Dans le NYT, Paul Krugman s’emporte contre le “monopsone” de Amazon

Amazon’s Monopsony Is Not O.K. - NYTimes.com

Dans son édito du NYT, Paul Krugman estime que Amazon est trop puissant et que les méthodes de l’entreprise finissent par faire du mal aux Etats-Unis.

Plusieurs points sont intéressants :

  • Les produits de Amazon sont plébiscités par les consommateurs, mais ceux de la Standard Oil de Rockfeller l’étaient tout autant
  • A l’occasion d’une dispute commerciale sur les marges dans la vente de livres, Amazon a commencé à ralentir la livraison, augmenter les prix ou rediriger les consommateurs de livres Hachette.
  • Ces stratégies commerciales ressemblent trait pour trait à celles de l’époque des “barons voleurs”, comme Standard Oil qui pouvait refuser de livrer du pétrole aux entreprises qui contestaient ses conditions
  • Amazon n’essaie pas d’exploiter ses consommateurs, mais ses producteurs. Ce n’est pas un monopole, mais un monopsone – un acheteur unique en situation de tirer les prix d’achat vers le bas.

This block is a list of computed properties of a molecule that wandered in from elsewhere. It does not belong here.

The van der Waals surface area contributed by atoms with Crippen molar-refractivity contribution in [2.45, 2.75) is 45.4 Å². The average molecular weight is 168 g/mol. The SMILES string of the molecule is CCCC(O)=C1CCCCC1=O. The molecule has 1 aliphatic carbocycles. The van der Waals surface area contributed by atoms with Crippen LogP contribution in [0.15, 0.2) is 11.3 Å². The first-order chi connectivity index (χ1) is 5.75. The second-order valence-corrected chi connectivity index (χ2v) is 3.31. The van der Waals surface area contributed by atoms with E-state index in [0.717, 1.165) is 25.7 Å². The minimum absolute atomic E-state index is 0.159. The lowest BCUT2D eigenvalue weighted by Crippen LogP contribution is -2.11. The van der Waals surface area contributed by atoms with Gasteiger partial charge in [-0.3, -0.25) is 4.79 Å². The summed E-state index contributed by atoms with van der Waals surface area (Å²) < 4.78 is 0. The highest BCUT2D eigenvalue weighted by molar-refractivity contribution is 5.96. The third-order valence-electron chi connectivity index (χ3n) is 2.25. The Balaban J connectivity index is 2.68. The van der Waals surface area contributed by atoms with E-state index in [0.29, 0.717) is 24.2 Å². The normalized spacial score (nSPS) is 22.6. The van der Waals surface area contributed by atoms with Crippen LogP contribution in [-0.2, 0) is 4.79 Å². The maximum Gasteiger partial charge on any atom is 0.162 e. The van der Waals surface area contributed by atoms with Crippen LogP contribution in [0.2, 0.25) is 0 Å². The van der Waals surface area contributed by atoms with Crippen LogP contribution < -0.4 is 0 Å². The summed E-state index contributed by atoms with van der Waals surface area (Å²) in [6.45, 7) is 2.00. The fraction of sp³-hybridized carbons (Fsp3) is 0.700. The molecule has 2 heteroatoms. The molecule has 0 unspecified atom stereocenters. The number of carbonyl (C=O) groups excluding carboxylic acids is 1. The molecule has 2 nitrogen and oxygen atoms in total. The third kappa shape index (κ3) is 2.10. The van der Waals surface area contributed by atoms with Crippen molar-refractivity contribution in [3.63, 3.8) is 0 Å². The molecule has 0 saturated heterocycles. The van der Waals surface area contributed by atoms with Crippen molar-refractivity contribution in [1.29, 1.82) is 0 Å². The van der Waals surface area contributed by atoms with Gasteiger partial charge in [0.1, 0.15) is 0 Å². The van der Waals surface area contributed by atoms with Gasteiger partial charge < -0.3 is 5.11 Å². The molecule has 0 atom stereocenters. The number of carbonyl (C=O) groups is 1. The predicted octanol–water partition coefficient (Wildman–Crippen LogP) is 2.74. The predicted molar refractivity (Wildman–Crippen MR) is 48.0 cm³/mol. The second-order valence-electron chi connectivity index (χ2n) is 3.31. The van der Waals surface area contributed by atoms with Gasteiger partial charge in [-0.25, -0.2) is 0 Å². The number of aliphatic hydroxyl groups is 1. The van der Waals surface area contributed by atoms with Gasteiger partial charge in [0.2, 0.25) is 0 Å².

• Ce pouvoir est bien plus grand que ce suggèrent les seules parts de marché. Le simple fait de ne pas vendre un livre sur Amazon risque d’entraver le processus de bouche à oreille qui est au coeur de la vente de biens culturels.
  • L’exemple de Hachette montre qu’on ne peut pas faire confiance à Amazon.
  • La principale question est celle de l’influence déloyale d’Amazon qui va bien au-delà de la question de son combat avec Hachette. Par exemple, le blog Bits du NYT a repéré que le dernier livre des ultralibéraux frères Koch était disponible en livraison immédiate tandis que celui du démocrate Paul Ryan n’était disponible que sous 2 à 3 semaines.
  • Finalement, pour Krugman, la question qui se pose n’est pas de savoir si Amazon bénéficie aux consommateurs, mais si l’entreprise abuse de sa position. Pour lui, la réponse ne fait pas de doute.